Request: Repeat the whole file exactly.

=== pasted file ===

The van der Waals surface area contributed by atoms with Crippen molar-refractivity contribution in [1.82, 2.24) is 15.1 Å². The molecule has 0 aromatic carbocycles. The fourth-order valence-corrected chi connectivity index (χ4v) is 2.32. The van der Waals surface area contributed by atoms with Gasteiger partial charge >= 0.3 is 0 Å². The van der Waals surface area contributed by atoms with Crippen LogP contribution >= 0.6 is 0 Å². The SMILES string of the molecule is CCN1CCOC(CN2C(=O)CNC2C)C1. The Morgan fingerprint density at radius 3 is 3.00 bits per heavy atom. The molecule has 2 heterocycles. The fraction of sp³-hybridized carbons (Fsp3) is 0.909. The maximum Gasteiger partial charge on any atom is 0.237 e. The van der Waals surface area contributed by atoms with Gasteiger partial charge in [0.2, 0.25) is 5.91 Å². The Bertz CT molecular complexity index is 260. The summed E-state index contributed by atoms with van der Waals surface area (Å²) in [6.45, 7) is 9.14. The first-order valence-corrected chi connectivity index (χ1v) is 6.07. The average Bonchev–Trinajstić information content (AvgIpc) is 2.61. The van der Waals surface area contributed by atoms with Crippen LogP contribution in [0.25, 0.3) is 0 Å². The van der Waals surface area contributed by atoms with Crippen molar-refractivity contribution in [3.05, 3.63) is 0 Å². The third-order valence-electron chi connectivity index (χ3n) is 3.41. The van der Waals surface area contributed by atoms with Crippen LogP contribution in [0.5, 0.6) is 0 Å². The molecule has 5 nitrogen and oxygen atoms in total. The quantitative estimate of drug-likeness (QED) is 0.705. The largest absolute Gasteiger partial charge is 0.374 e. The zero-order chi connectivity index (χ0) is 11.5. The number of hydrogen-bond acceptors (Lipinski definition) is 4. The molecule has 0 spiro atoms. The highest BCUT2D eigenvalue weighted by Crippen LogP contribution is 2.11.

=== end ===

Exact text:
The van der Waals surface area contributed by atoms with Crippen molar-refractivity contribution in [1.82, 2.24) is 15.1 Å². The molecule has 0 aromatic carbocycles. The fourth-order valence-corrected chi connectivity index (χ4v) is 2.32. The van der Waals surface area contributed by atoms with Gasteiger partial charge >= 0.3 is 0 Å². The van der Waals surface area contributed by atoms with Crippen LogP contribution >= 0.6 is 0 Å². The SMILES string of the molecule is CCN1CCOC(CN2C(=O)CNC2C)C1. The Morgan fingerprint density at radius 3 is 3.00 bits per heavy atom. The molecule has 2 heterocycles. The fraction of sp³-hybridized carbons (Fsp3) is 0.909. The maximum Gasteiger partial charge on any atom is 0.237 e. The van der Waals surface area contributed by atoms with Gasteiger partial charge in [0.2, 0.25) is 5.91 Å². The Bertz CT molecular complexity index is 260. The summed E-state index contributed by atoms with van der Waals surface area (Å²) in [6.45, 7) is 9.14. The first-order valence-corrected chi connectivity index (χ1v) is 6.07. The average Bonchev–Trinajstić information content (AvgIpc) is 2.61. The van der Waals surface area contributed by atoms with Crippen LogP contribution in [0.25, 0.3) is 0 Å². The van der Waals surface area contributed by atoms with Crippen molar-refractivity contribution in [3.05, 3.63) is 0 Å². The third-order valence-electron chi connectivity index (χ3n) is 3.41. The van der Waals surface area contributed by atoms with Crippen LogP contribution in [0.5, 0.6) is 0 Å². The molecule has 5 nitrogen and oxygen atoms in total. The quantitative estimate of drug-likeness (QED) is 0.705. The largest absolute Gasteiger partial charge is 0.374 e. The zero-order chi connectivity index (χ0) is 11.5. The number of hydrogen-bond acceptors (Lipinski definition) is 4. The molecule has 0 spiro atoms. The highest BCUT2D eigenvalue weighted by Crippen LogP contribution is 2.11.